One of the main reasons that I love flash fiction contests is the puzzle aspect. Not just “How do I tell a great story in one thousand words?” but also the assembly of the pieces which contest-holders offer as story prompts. For Julie Summerell’s challenge she upped the word count to 1,500 and offered a strange bag: Two Elderly Women (one brain addled), a cemetery, nightfall, midwinter, a young father with two young girls. I found my hook with a little suspect internet research. If you’re interested in that research, just click the hyperlinks as you see them. Enjoy!
Just One Cut
by Keith Karabin
I hate Groundhog Day. Every year it’s the same trip to the same cold creepy cemetery, to stand outside the same tomb and “Pay Respects to Grandmother.” Dad says this year’ll be different. I don’t believe him. People think nine-year-old girls are dumb little kids. My sister Una laughed and rolled the volume on her MP3 player from nothing to blasting, and back. Maybe people have a point. But not with me. Everyone says I’m smart for my age.
I felt the bump as old Aunt Bridget drove onto the cemetery road. Great, now we would go from slow to snail speed. I don’t know why they let her drive. She’s weird and she smells like soup. She could have one of her crying or babbling “senior moments” at any minute. I like her better than really old Great Aunt Malvina. She didn’t smell but I could tell that she was mean, even though she pretended to be nice. Dad was squeezed between them up front. He looked back and smiled at me. He was okay, I guess.
The cemetery was getting dark. The sunset was pretty, except for where it turned the icy and snowy patches on the grass purple-red, like glowing blood. There weren’t any standing grave stones, only ones that lay flat. Big old trees stood around like teachers on the playground. They watched. I wanted to go home.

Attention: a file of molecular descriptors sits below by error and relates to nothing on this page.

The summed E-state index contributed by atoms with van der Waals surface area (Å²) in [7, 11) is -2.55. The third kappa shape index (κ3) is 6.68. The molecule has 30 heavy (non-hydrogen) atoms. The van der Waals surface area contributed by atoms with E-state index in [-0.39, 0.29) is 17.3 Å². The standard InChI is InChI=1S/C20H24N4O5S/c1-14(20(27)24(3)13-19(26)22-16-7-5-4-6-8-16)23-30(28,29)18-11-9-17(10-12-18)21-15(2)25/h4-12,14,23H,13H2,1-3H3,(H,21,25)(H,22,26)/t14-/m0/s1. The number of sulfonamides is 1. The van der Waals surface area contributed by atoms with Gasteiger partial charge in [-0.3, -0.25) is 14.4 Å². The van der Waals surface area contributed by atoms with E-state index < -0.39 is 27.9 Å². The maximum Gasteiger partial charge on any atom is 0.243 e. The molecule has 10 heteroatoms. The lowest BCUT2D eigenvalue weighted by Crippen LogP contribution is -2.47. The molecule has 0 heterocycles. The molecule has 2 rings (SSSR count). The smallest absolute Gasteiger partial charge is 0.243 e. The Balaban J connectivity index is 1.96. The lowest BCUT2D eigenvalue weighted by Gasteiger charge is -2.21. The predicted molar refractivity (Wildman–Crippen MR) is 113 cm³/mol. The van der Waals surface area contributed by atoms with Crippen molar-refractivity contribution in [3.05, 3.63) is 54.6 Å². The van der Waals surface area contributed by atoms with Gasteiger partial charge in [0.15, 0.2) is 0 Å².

The car tilted hard. The tires squealed in the snow. We went from snail speed to stopped.
“Oh, no.” Aunt Bridget said.
“The car’s stuck!” Aunt Malvina said.
“Let me check. You ladies stay warm.” Dad said.
Dad went outside and did Dad things. He squatted down. He kicked at stuff. He walked around the car. My stomach slipped every time he backed up and was swallowed by the coming night.
“You were right, Aunt Mal,” he said. “Good and stuck. I’ll call Triple A. We might as well walk from here.”
Aunt Bridget still had her wrinkled hands locked on the wheel. Aunt Malvina put her wrinkled hands on top of Aunt Bridget’s. “Let’s go pay our respects to Grandmother Cerridwen.” Aunt Bridget nodded.
Una jumped out of her side, eyes excited. I didn’t like this one bit. It was cold, windy and dark. And a cemetery. Dad noticed. “Come on Crearwy. It’ll be an adventure.” I still didn’t budge.
“Crear,” Dad warned me in his Dad voice. I opened the door and stepped into mud and slush.
Aunt Malvina and Aunt Bridget walked close together at Old Lady speed, which was slower than snail. Una held Dad’s hand. I walked behind with my hands in my coat pockets and tried not to jump every time the wind whined through the trees.
The path toward Grandmother Cerridwen’s tomb twisted over a bridge and under big, dark trees. My stomach was full of butterflies that just felt like bugs and weren’t pretty at all. Dad looked back at me. I didn’t smile.
The tomb, Dad called it a mausoleum, was a deep black spot in the last red line of sunset. The weird cow statue by the door was white against the black. “Come on girls! This year you get to go inside!” Una must have stopped because Dad told her it was okay. I stopped dead. The aunts disappeared within.
Dad smiled. I couldn’t see much else of his face. “There’s a surprise inside, girls. Just wait and see.”
“Really?” Una asked.
“Really,” Dad said. Una held his hand tighter. He held out his other hand to me.
“I don’t want to go inside there,” I said.
“It’s pretty inside.”
“I don’t care.”
“Just pay your respects and then you can come back out.”
I looked at his shadow face. I looked at Una’s scared and excited face. I started walking but I didn’t take his hand.
The air inside was warm and brightened by fat candles. They were laid out in circles that looked like wagon wheels, with lines connecting them. It smelled spicy, smoky and like something I don’t have words for. Flowers covered the floor. In the center of the room was a big stone rectangle. That must be Grandmother Cerridwen. Aunt Bridget stood near a black cauldron, like for Halloween. Wreaths hung on the walls, but not Christmas wreaths.